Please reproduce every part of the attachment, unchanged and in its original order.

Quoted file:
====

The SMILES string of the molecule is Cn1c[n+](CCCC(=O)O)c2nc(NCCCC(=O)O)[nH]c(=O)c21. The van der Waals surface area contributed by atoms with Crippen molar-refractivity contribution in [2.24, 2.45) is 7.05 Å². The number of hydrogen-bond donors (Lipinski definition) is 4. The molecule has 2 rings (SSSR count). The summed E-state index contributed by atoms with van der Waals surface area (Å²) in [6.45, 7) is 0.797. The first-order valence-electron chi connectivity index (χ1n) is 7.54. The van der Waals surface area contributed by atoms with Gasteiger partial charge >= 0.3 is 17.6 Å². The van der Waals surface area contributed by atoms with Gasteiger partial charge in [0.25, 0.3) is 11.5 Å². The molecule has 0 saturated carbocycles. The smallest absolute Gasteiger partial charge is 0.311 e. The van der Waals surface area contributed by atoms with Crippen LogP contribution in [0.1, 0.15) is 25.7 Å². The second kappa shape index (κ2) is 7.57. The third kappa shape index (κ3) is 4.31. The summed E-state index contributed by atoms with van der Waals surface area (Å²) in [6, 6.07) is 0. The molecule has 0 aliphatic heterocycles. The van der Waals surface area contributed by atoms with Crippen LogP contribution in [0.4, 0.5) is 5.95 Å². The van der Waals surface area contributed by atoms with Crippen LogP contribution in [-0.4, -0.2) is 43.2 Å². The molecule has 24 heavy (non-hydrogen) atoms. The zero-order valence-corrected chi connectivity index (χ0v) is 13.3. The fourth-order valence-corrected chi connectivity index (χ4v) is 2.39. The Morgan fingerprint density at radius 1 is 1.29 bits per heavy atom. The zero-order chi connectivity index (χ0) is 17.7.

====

The SMILES string of the molecule is Cn1c[n+](CCCC(=O)O)c2nc(NCCCC(=O)O)[nH]c(=O)c21. The van der Waals surface area contributed by atoms with Crippen molar-refractivity contribution in [2.24, 2.45) is 7.05 Å². The number of hydrogen-bond donors (Lipinski definition) is 4. The molecule has 2 rings (SSSR count). The summed E-state index contributed by atoms with van der Waals surface area (Å²) in [6.45, 7) is 0.797. The first-order valence-electron chi connectivity index (χ1n) is 7.54. The van der Waals surface area contributed by atoms with Gasteiger partial charge >= 0.3 is 17.6 Å². The van der Waals surface area contributed by atoms with Gasteiger partial charge in [0.25, 0.3) is 11.5 Å². The molecule has 0 saturated carbocycles. The smallest absolute Gasteiger partial charge is 0.311 e. The van der Waals surface area contributed by atoms with Crippen LogP contribution in [0.1, 0.15) is 25.7 Å². The second kappa shape index (κ2) is 7.57. The third kappa shape index (κ3) is 4.31. The summed E-state index contributed by atoms with van der Waals surface area (Å²) in [6, 6.07) is 0. The molecule has 0 aliphatic heterocycles. The van der Waals surface area contributed by atoms with Crippen LogP contribution in [0.4, 0.5) is 5.95 Å². The van der Waals surface area contributed by atoms with Crippen LogP contribution in [-0.4, -0.2) is 43.2 Å². The molecule has 24 heavy (non-hydrogen) atoms. The zero-order valence-corrected chi connectivity index (χ0v) is 13.3. The fourth-order valence-corrected chi connectivity index (χ4v) is 2.39. The Morgan fingerprint density at radius 1 is 1.29 bits per heavy atom. The zero-order chi connectivity index (χ0) is 17.7.